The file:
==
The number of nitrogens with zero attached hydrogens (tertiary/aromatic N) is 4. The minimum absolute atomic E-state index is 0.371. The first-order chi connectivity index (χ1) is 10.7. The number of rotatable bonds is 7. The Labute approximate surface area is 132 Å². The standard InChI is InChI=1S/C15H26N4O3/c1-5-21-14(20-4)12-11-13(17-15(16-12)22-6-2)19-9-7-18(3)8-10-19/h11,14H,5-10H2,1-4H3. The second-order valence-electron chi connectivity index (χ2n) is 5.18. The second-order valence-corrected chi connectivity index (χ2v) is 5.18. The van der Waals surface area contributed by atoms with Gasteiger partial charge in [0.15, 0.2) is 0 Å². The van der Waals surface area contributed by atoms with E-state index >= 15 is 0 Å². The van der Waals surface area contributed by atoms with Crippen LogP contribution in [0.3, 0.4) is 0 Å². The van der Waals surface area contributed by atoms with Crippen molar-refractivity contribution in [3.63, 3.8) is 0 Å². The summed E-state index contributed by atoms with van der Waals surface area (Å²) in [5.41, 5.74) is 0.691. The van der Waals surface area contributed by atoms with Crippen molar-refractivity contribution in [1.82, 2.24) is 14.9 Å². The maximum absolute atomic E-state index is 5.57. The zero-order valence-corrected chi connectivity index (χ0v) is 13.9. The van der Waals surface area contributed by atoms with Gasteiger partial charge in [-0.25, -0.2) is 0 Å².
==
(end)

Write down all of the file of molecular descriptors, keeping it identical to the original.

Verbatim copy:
The number of nitrogens with zero attached hydrogens (tertiary/aromatic N) is 4. The minimum absolute atomic E-state index is 0.371. The first-order chi connectivity index (χ1) is 10.7. The number of rotatable bonds is 7. The Labute approximate surface area is 132 Å². The standard InChI is InChI=1S/C15H26N4O3/c1-5-21-14(20-4)12-11-13(17-15(16-12)22-6-2)19-9-7-18(3)8-10-19/h11,14H,5-10H2,1-4H3. The second-order valence-electron chi connectivity index (χ2n) is 5.18. The second-order valence-corrected chi connectivity index (χ2v) is 5.18. The van der Waals surface area contributed by atoms with Gasteiger partial charge in [0.15, 0.2) is 0 Å². The van der Waals surface area contributed by atoms with E-state index >= 15 is 0 Å². The van der Waals surface area contributed by atoms with Crippen LogP contribution in [0.3, 0.4) is 0 Å². The van der Waals surface area contributed by atoms with Crippen molar-refractivity contribution in [3.63, 3.8) is 0 Å². The summed E-state index contributed by atoms with van der Waals surface area (Å²) in [5.41, 5.74) is 0.691. The van der Waals surface area contributed by atoms with Crippen molar-refractivity contribution in [1.82, 2.24) is 14.9 Å². The maximum absolute atomic E-state index is 5.57. The zero-order valence-corrected chi connectivity index (χ0v) is 13.9. The van der Waals surface area contributed by atoms with Gasteiger partial charge in [-0.25, -0.2) is 0 Å².